At first they simply stood looking: There appeared to be nothing organized for anyone to do. Then a few people began throwing things – ranging from rolls of toilet paper to golf balls (and eventually large rocks and other more potent objects) – at the line of police in riot helmets and shields. Many front-line marchers were dressed in black, wearing helmets and face or gas masks, body padding and other gear for physical confrontation. As the police stood their ground 30 yards behind the fence, a few people climbed the gate, then with the help of others pulled it down. The crowd cheered, but only a few dozen people walked through the breach, most of them throwing objects at the police. Then the medieval faction – later identified as the Deconstructionist Institute for Surreal Topology–pulled up its home-made catapult and launched a pink stuffed animal at the police. Even ordinary citizens from the neighborhoods as well as nonviolent protesters celebrated the fall of the fence.
Although chanting pagans, street theater groups, drummers and individual anachronisms (like a young man dressed as an Easter bunny handing out chocolate candies) gave the promised air of a “carnival against capitalism,” a monotony, rather than a diversity, of tactics was soon set for the next two days. Police began firing tear gas both at the rock throwers and into the surrounding crowd. While most people fled the stinging gas, a few militants picked up canisters and threw them back at the police. For the rest of the day on Friday, then for most of Saturday afternoon and evening, there was a give and take of protesters advancing on police, usually with a few people throwing things, then the police firing tear gas – as well as water cannons and rubber and plastic bullets – and then moving out to disperse the crowd.
Unlike the World Trade Organization protests in Seattle, there was no disciplined strategy of nonviolent civil disobedience. At the same time, the relatively few attacks on private property consisted mainly of spraying graffiti rather than smashing store windows, although one lone policeman along the march route was beaten badly. Clearly the relatively small number of people who fought with the police defined the action, leaving most others as observers waiting to flee the tear gas. Although at least 250 people eventually were arrested (many snatched from peaceful side streets Latin American-style by plainclothes police) and about 60 protesters were injured seriously, the police did not attempt mass arrests or resort to indiscriminate clubbing of bystanders. This was not a Chicago 1968 police riot, though the police did become more aggressive on Saturday.
The organizers of the mass protest, mainly the Canadian labor movement, citizen groups and the Hemispheric Social Alliance–a group of 2,300 delegates from every Latin American country (including Cuba) who held an alternative Peoples’ Summit – did not repudiate the militants. Their leaders even blamed the summit presidents for initiating the first vandalism, by building the wall and unleashing “the violence of the free market.” But there was a sharp division on tactics. At a crucial point in the big march, militants chanting “to the left, not to the right” – both a logistical and political exhortation – tried to divert the crowd to the fence, but the vast majority followed the planned route leading away from the fence to a doleful parking lot near an arena.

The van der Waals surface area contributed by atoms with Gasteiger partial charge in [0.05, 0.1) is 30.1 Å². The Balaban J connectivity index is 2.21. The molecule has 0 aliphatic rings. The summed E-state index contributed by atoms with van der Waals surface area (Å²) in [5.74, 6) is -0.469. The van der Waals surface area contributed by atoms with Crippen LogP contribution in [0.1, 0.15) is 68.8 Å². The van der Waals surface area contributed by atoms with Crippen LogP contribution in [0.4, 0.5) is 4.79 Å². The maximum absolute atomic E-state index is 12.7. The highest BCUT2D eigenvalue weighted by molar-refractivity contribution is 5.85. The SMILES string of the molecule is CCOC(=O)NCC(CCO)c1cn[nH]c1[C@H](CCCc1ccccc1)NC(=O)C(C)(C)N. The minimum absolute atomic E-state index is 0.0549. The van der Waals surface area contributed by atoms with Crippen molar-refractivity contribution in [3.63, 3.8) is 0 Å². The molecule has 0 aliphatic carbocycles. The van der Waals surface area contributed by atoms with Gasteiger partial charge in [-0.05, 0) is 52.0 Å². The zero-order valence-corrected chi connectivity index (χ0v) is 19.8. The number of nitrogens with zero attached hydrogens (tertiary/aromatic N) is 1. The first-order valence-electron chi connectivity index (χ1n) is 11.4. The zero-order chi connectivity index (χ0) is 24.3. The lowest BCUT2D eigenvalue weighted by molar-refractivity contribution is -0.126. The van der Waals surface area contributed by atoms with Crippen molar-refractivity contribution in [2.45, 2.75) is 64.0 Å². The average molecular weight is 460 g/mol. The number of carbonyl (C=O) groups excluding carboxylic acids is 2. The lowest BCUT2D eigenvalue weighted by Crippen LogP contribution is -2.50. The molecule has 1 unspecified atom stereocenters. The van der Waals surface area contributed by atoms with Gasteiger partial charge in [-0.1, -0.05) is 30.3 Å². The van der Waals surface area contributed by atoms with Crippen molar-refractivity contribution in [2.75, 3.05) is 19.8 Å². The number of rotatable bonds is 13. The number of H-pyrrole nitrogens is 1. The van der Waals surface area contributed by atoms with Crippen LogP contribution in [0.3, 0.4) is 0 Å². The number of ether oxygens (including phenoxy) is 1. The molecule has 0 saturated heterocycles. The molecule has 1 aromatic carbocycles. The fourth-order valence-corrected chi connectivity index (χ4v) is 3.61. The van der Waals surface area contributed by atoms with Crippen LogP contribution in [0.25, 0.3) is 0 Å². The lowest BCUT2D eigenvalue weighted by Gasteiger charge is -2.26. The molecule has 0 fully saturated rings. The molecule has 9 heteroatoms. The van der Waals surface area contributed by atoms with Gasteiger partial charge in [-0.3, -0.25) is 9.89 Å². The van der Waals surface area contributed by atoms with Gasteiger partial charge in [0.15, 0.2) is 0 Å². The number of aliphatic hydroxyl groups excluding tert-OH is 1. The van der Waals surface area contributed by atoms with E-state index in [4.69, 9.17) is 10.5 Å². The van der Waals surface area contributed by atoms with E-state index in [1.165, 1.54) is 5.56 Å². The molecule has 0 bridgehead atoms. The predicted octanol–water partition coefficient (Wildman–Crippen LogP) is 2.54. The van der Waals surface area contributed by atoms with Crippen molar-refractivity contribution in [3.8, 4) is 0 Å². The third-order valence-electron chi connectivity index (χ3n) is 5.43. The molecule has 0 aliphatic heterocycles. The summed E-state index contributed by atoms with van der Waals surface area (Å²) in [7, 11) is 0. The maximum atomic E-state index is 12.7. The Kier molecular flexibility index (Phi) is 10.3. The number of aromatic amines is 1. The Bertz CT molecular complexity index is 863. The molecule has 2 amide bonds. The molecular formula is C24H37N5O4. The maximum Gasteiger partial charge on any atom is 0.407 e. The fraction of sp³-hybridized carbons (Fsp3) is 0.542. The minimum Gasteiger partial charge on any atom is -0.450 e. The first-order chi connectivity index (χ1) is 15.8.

The unions and citizen groups undoubtedly could not have produced the numbers and the variety of people if there had been a significant chance of violence or arrest, and it would have been irresponsible for them to lead the group to the fence under the circumstances. But the fence would have been the logical, dramatic culmination if there had been assurances that the actions would have included nothing beyond civil disobedience, such as organized mass arrests for entering the forbidden zone.
Protests like the ones in Quebec have energized the movement against corporate globalization, and summits and meetings of international institutions like the WTO and World Bank provide one of the few opportunities to catch the eye of the mass media. But the movement in opposition to the FTAA needs to go beyond such protests to build a broad political base rooted in communities throughout the Americas and engaged in the domestic politics of each country – such as the upcoming fight against “fast track” authority (now called “trade promotion”) in the U.S. Congress.
Also, although it’s easier to generate popular resistance against bad trade deals, there’s value in showing other ways to expand trade that deliver results for working people. The Hemispheric Social Alliance began developing its ideas on “alternatives for the Americas” at a gathering in Santiago, Chile, during the previous Summit of the Americas. At that time, there was more talk of fighting for reforms than outright opposition, says executive secretary Hector de la Cueva, a Mexican economist. But the experience with NAFTA, capped by the unexpectedly aggressive corporate use of investor challenges to governments, has persuaded more groups that the globalization model is fundamentally flawed.